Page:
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Updated on December 1, 2016
Photo by Keith Syvinski
Photo by Keith Syvinski

An incinerator is a unit designed for burning dry or wet waste solids. Incinerators range from small domestic units, suitable for burning only the drier wastes, to large multiple-chamber municipal installations that can bum every type of combustible material.

Incinerators are usually operated so that the combustion gases are raised to a minimum temperature of about 1300° F (700°C). Combustion of the waste material alone may supply enough heat to maintain the proper combustion temperature, or an excess of heat. Additional heat, if necessary, can be supplied by a gas or oil burner. Waste material generally ranges from that with a water content of 10% to 25% and a heating value of approximately 6,500 Btu per pound (3,500 cal per gram) to that having up to 85% water and a heating value of about 1,000 Btu per pound (550 cal per gram). The wetter wastes require supplementary heating.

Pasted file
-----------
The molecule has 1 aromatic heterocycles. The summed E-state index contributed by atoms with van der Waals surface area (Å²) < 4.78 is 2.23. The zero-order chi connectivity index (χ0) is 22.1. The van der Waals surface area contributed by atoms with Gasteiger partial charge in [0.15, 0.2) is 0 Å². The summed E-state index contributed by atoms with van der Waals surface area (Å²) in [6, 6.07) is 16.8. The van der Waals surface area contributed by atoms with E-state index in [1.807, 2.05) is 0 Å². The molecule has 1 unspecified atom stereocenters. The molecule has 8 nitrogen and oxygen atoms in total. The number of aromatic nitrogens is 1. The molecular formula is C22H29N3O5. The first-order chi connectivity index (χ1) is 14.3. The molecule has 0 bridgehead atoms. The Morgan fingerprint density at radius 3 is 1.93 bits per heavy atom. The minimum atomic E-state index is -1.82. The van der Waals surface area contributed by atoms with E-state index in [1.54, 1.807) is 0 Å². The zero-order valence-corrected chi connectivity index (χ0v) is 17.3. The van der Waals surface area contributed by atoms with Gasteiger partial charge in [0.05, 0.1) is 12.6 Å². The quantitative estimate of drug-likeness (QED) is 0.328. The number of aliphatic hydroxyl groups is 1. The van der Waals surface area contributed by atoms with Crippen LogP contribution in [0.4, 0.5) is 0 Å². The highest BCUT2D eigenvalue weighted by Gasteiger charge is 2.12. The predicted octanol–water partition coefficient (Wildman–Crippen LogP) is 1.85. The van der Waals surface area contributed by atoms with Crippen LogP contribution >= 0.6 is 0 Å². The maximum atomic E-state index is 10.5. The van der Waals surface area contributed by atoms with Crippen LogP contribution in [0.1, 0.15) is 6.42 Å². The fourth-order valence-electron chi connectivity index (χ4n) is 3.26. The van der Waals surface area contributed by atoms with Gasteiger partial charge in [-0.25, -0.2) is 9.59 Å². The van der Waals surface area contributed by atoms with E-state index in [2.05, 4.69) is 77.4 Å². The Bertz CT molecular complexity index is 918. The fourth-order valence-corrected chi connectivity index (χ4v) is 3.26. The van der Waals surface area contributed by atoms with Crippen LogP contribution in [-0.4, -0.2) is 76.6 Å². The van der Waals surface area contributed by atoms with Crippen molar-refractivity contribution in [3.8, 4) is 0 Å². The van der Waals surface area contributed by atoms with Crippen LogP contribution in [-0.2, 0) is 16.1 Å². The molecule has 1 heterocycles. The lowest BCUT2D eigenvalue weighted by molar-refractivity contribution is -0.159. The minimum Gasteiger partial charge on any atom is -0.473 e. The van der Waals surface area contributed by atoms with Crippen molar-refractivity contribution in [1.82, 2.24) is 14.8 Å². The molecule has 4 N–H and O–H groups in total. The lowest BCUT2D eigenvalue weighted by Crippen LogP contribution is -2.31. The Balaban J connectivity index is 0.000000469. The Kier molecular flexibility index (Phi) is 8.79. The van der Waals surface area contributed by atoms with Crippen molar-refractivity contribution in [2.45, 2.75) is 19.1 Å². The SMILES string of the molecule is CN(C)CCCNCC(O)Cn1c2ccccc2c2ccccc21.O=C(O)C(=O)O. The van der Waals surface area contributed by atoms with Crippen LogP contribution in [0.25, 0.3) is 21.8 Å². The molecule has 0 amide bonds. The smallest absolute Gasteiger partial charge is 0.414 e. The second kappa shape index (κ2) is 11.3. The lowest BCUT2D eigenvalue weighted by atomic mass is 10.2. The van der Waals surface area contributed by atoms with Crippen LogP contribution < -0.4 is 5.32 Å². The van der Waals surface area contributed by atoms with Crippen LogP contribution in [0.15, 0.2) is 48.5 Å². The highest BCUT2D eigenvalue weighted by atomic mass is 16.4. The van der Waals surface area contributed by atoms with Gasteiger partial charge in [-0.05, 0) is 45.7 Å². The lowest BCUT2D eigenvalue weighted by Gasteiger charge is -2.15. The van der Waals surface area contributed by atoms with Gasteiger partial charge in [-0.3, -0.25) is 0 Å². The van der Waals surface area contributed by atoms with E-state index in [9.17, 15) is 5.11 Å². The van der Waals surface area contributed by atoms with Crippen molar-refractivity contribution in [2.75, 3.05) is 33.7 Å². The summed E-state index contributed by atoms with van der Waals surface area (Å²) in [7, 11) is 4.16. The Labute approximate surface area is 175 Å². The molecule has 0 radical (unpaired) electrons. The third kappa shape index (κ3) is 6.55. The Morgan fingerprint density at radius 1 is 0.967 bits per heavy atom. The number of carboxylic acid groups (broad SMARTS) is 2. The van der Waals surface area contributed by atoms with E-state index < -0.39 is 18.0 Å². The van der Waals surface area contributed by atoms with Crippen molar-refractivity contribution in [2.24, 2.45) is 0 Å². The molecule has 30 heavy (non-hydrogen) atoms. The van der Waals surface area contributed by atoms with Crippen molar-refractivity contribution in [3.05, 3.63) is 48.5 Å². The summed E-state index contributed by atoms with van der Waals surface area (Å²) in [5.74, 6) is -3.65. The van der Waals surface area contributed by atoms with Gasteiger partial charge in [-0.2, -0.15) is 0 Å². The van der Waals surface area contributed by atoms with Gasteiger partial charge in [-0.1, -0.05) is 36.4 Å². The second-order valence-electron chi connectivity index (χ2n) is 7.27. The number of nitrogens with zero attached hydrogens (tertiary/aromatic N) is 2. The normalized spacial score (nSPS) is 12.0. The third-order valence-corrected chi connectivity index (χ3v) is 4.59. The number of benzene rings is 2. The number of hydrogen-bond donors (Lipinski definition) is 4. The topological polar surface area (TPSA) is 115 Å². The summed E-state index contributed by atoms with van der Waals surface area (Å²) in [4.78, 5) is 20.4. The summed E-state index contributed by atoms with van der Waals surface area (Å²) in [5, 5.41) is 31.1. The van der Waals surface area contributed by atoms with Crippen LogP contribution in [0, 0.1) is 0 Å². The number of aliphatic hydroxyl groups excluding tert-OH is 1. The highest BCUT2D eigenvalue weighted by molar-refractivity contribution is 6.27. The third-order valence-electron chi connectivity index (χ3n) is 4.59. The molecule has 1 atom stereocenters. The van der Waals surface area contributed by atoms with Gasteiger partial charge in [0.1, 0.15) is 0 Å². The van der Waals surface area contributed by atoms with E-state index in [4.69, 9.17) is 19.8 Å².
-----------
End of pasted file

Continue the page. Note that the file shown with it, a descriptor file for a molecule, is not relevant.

A typical large incinerator unit has a continuous feed of raw refuse into a precombus'tion chamber, where preliminary drying and initial combustion take place. The partly burned material then drops onto a continuously moving grate that carries it to the major combustion chamber to be consumed. The gases from the precombustion chamber pass over the main bum-ing area, where odorous gases are burned while the combustion of the combustible solids is completed. The particulate matter carried over in the flue gases is caught by a dust collector or precipitator. Unburned refuse leaves the combustion grate to cool before being taken to a fill area. Large amounts of energy can be produced in an incinerator of this type, and frequently this energy is used in a boiler system to generate steam for heating or producing power.

Smaller incinerators, such as those used in many apartment buildings, usually have only one combustion chamber, and refuse is dropped directly into the furnace, often from chutes.


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